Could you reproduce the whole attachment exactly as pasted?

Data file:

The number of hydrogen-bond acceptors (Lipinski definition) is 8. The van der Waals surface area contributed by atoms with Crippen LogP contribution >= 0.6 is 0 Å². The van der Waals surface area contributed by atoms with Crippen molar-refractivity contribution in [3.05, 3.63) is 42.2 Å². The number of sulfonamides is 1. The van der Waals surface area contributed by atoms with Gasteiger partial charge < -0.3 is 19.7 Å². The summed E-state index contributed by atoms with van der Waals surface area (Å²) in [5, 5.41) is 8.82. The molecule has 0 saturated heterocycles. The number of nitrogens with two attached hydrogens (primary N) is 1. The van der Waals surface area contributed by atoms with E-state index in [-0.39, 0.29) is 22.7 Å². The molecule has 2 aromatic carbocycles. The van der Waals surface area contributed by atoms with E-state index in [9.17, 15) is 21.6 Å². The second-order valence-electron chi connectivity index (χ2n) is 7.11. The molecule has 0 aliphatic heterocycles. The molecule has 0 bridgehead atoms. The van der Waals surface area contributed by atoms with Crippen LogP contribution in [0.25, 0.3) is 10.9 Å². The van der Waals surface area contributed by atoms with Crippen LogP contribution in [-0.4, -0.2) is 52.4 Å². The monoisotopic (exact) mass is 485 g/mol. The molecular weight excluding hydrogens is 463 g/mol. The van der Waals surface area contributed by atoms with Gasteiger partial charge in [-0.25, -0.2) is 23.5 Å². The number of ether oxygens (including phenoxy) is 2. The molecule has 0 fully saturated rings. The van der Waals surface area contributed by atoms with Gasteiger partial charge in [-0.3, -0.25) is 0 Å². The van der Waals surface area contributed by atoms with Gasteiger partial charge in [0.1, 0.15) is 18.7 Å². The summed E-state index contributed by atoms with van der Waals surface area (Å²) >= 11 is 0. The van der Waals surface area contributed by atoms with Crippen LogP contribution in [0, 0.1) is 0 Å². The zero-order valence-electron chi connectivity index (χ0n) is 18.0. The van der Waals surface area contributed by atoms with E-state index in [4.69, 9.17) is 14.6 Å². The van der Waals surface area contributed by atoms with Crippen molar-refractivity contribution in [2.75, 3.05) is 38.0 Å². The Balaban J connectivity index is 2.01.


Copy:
The number of hydrogen-bond acceptors (Lipinski definition) is 8. The van der Waals surface area contributed by atoms with Crippen LogP contribution >= 0.6 is 0 Å². The van der Waals surface area contributed by atoms with Crippen molar-refractivity contribution in [3.05, 3.63) is 42.2 Å². The number of sulfonamides is 1. The van der Waals surface area contributed by atoms with Gasteiger partial charge < -0.3 is 19.7 Å². The summed E-state index contributed by atoms with van der Waals surface area (Å²) in [5, 5.41) is 8.82. The molecule has 0 saturated heterocycles. The number of nitrogens with two attached hydrogens (primary N) is 1. The van der Waals surface area contributed by atoms with E-state index in [-0.39, 0.29) is 22.7 Å². The molecule has 2 aromatic carbocycles. The van der Waals surface area contributed by atoms with E-state index in [9.17, 15) is 21.6 Å². The second-order valence-electron chi connectivity index (χ2n) is 7.11. The molecule has 0 aliphatic heterocycles. The molecule has 0 bridgehead atoms. The van der Waals surface area contributed by atoms with Crippen LogP contribution in [0.25, 0.3) is 10.9 Å². The van der Waals surface area contributed by atoms with Crippen LogP contribution in [-0.4, -0.2) is 52.4 Å². The monoisotopic (exact) mass is 485 g/mol. The molecular weight excluding hydrogens is 463 g/mol. The van der Waals surface area contributed by atoms with Gasteiger partial charge in [-0.25, -0.2) is 23.5 Å². The number of ether oxygens (including phenoxy) is 2. The molecule has 0 fully saturated rings. The van der Waals surface area contributed by atoms with Gasteiger partial charge in [-0.3, -0.25) is 0 Å². The van der Waals surface area contributed by atoms with Gasteiger partial charge in [0.1, 0.15) is 18.7 Å². The summed E-state index contributed by atoms with van der Waals surface area (Å²) >= 11 is 0. The van der Waals surface area contributed by atoms with Crippen LogP contribution in [0, 0.1) is 0 Å². The zero-order valence-electron chi connectivity index (χ0n) is 18.0. The van der Waals surface area contributed by atoms with E-state index in [4.69, 9.17) is 14.6 Å². The van der Waals surface area contributed by atoms with Crippen molar-refractivity contribution in [2.75, 3.05) is 38.0 Å². The Balaban J connectivity index is 2.01.